The timekeepers refused to time motorcycle practice. Grids were determined by my dad and another member of the motorcycle club. They assigned people to rows based on their past performances. It seemed to work but I remember a discussion when a guy they'd never heard of complained and said he'd finished 2nd in the recent South Island championships. The outcome was that he was promoted from last row to 2nd.



#21 wenoopy

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Posted 13 March 2019 - 10:06

The following comment appears in the 1967 Australian Motor Racing Annual - the one edited by Bill Tuckey.

 

"For years the tiny, rough track at Levin has been criticised for being - amongst other things - tiny and rough, and this year the race was dropped from the Tasman championship, although several of the overseas men raced there. This title slight , however, had prompted action from the organisers and the track had been re-surfaced and slightly extended to a lap distance of 1.175 miles. Still a dizzy business keeping a lap chart, though!"

 

Stephen

Not quite so. The circuit was apparently lengthened before the 1958 "International" race. It had certainly been lengthened when I watched the 1962 race there in torrential rain.

 

The sealed surface broke up badly at the very first Levin meeting in 1956, and published photos lead some later scribes to believe that it wasn't sealed at all, but the organisers (led by the astute Ron Frost) had it fixed before the next meeting was held.

 

Stu Buchanan



#22 cooper997

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Posted 13 March 2019 - 10:07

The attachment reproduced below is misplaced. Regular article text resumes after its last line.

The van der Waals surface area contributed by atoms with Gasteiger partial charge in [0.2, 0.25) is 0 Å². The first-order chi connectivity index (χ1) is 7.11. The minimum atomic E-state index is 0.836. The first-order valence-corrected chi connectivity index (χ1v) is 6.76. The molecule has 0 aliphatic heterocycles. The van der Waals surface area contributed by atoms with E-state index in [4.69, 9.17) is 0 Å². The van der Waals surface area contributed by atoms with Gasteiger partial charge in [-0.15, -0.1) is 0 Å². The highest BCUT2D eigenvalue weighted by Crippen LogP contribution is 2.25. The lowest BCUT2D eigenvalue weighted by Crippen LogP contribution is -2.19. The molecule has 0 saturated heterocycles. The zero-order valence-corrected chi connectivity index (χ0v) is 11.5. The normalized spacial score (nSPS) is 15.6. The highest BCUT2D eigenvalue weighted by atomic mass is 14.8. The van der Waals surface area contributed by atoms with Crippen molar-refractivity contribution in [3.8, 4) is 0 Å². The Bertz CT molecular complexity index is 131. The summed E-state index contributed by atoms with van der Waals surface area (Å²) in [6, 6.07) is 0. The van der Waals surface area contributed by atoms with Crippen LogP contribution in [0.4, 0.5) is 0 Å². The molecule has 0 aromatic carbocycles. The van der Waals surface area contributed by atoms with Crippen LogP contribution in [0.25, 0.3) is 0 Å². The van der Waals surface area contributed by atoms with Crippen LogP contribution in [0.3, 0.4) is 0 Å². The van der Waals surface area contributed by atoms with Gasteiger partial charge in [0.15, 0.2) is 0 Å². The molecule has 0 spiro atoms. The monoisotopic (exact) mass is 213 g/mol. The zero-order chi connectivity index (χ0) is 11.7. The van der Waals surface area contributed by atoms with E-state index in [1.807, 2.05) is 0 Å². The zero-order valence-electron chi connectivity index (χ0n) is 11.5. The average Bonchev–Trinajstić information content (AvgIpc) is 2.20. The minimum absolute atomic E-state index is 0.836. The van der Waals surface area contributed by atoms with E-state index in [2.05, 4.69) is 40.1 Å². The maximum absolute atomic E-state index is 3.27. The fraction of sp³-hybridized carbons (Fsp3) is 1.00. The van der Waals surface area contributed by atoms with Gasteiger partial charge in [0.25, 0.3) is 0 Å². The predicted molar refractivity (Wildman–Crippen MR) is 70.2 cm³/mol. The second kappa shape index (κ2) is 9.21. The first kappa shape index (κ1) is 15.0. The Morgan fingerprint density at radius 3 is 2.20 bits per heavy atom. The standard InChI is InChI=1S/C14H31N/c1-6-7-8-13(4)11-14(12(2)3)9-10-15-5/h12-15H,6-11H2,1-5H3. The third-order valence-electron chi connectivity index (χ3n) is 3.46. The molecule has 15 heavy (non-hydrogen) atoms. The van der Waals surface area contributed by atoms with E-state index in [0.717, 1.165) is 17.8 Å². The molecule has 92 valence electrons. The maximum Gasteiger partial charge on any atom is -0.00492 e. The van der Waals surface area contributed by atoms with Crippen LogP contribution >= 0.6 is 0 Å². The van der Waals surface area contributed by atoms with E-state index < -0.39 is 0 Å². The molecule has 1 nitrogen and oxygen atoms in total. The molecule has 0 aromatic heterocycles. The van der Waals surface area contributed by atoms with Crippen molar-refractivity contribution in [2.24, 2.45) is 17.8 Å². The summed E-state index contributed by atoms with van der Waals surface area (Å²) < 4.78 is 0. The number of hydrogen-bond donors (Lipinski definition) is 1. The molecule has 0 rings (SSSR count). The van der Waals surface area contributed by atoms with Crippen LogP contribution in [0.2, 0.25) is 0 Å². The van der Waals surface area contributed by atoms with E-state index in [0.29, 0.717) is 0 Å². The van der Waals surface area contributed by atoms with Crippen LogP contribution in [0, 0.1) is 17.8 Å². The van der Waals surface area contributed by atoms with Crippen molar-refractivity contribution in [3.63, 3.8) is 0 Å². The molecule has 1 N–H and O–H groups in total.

Michael, Jim Clark was the 'face' for the 1965 Lakeside 99. Appearing in pre-event adverts, functions and on the event programme cover. He won, but didn't have the same array of competition that appeared at the official 1965 Tasman races.

 

Stephen



#23 Michael Ferner

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Posted 13 March 2019 - 10:16

Thanks, Stephen. A quick look at ORC answered many questions, wonder why I didn't think of that before! :blush:

#24 opplock

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Posted 13 March 2019 - 10:52

The circuit was modified during the 1966 off season but presumably too late to change the Tasman decision. 

 

From Circuit History report on 26 Nov 1966 national meeting: 

 

"As well as adding an extension to the circuit at the Box Factory end, the whole circuit has been resealed with plant-mix, giving it, not only a smoother surface, but also a safer grip. ….  Lap times are expected to come down even though the track has been lengthened."

 

No wonder they couldn't afford to pay Brabham £1,000.

 

The change to circuit was minor. Gardner's 1966 lap record was 47.8s, Clark's 1967 lap record 47.5s. The Sergent website states that circuit lengths were 1.77km (1966) and 1.93km (1967). The only change I remember was reprofiling the last corner.   


Edited by opplock, 13 March 2019 - 11:20.


#25 Ray Bell

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Posted 13 March 2019 - 11:40

Come to think of it, Lakeside might have been under a bit of a cloud before the '65 series began...

They raised the level of the straight because of the water level of Lake Kurwongbah being raised, I feel sure that was later in '65 or maybe in '66, RCN will provide that answer.

In that event, it's possible they couldn't provide the necessary guarantees prior to the series to ensure that everyone could be there.

Then again, Longford's date was unchangeable because it was on a specific holiday, and the fact that Longford was held on a Monday meant that it was possible to get there from the other events, but to get back to the Mainland afterwards would be more difficult. Especially to Lakeside.